Will Peace with the FARC End Violence in Colombia?

"I return to the United Nations today, on the International Day of Peace, to announce with all the strength of my voice and my heart, that the war in Colombia has ended"

Exclaimed President Juan Manuel Santos to the General Assembly in New York this week. A peace accord was signed on August 26, 2016 in Havana, Cuba, between the leaders of Colombia and the FARC, Colombia's foremost opposition group, and faces a referendum on October 2nd. It is a monumental step toward a stable and durable peace after 52 years of civil war has left 220,000 Colombians dead and over 5 million displaced.

For me, who has followed the conflict for nearly fifteen years and spent 18 months in both militia and guerrilla-occupied territories of Colombia, I am cautiously optimistic and abundantly hopeful. However, nearly half of all countries emerging from civil war relapse into violence within five years. This has happened before in Colombia. Will it happen again? In my book, Organized Violence After Civil War, I show when, why and how armed groups remilitarize or demilitarize after signing peace agreements. The key recommendation that surfaces from my research is that policymakers cannot treat all factions of the FARC the same; rather, they need to consider the geographies of their recruitment: whether they recruited where they operated militarily or instead drew their fighters from outside where they deployed. This unlocks the puzzles of which factions are likely to remain cohesive and which will dissolve; where power vacuums are likely to emerge; which regions are ripe for state-building; and where groups will return to arms. If policymakers pay attention to this important ingredient of the peace process, they will fulfill the hope that "this is the last day of war."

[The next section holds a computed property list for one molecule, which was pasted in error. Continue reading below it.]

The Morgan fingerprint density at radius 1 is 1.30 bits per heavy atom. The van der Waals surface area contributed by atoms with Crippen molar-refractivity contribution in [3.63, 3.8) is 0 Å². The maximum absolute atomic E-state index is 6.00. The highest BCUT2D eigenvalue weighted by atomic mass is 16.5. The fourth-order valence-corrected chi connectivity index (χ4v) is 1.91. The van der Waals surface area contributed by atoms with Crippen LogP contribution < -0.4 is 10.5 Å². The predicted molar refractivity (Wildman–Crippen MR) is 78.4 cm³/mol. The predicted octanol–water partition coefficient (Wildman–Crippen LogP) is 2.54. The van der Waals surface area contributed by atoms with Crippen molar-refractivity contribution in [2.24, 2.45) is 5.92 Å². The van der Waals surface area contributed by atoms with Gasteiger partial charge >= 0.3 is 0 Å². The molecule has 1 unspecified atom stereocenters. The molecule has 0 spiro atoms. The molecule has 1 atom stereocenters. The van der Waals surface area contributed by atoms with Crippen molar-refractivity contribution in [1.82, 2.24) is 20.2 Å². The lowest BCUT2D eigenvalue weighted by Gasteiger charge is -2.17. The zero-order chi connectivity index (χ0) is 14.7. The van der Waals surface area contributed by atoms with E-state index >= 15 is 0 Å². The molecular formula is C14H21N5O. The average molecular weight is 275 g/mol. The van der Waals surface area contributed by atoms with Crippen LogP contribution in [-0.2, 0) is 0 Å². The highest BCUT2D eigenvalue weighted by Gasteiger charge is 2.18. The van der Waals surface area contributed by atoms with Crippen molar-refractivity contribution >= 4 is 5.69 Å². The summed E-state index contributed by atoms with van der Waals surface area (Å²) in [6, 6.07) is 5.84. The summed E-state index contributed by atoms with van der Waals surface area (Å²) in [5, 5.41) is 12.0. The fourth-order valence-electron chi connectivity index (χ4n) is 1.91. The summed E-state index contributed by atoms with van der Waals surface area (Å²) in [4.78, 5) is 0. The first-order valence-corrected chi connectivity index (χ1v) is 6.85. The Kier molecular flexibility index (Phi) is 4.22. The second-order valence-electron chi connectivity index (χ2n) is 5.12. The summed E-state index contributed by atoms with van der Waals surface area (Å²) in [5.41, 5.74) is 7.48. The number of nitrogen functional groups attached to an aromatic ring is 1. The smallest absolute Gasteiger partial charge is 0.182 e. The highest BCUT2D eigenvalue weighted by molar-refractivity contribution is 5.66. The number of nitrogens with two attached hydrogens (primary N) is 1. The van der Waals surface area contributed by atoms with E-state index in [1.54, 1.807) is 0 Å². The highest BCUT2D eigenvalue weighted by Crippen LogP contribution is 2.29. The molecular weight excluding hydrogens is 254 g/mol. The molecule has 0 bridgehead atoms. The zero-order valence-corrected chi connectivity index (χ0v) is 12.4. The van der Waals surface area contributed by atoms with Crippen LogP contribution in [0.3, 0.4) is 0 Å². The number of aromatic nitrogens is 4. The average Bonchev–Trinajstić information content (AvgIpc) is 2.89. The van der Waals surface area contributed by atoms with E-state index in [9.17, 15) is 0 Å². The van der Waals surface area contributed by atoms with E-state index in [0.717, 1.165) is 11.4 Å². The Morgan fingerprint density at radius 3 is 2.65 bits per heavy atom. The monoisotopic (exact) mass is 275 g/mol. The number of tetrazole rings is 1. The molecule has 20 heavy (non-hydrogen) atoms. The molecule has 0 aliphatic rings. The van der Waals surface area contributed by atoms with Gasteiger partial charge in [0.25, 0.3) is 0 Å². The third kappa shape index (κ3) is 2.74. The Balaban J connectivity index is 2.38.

Excerpt from Organized Violence After Civil War:

What happens to powerful non-state armies after they sign peace accords, disarm, and demobilize? Why do some former belligerents reactivate their organizational structures and return to perpetrating violence, whereas others transition away from violence and enable peace to consolidate? These are the questions that motivate my book....

Roughly half of the warring factions remilitarized over the next five years: they reenlisted their fighters and revived their command-and-control apparatuses to carry out coercion in the form of massacres, displacement, extortion, and widespread abuses of the civilian population. In other words, they returned to being armed groups and shattered the emerging peace in their regions. Armed with assault weaponry and dressed in camouflage, their members confronted other illegal non-state armies and state security forces and engaged in sophisticated criminality.

The other half of the militia structures, however, demilitarized. While in the short run, they retained the ability to coerce and to remilitarize, equipped with "silenced guns," they did not revert to using violence. In the five years following the signing of accords - the postwar period with which this book is concerned - many of these groups reinvented themselves as sociopolitical entities or nongovernmental organizations (NGOs) with significant leverage over civilian affairs. They sought political office, exercised social control, administered local justice, regulated economic activities, and behaved as proto-states. In the long term, they fully demilitarized. What explains the variation across these armed groups? Why did some transition back to organized violence while others did not? ...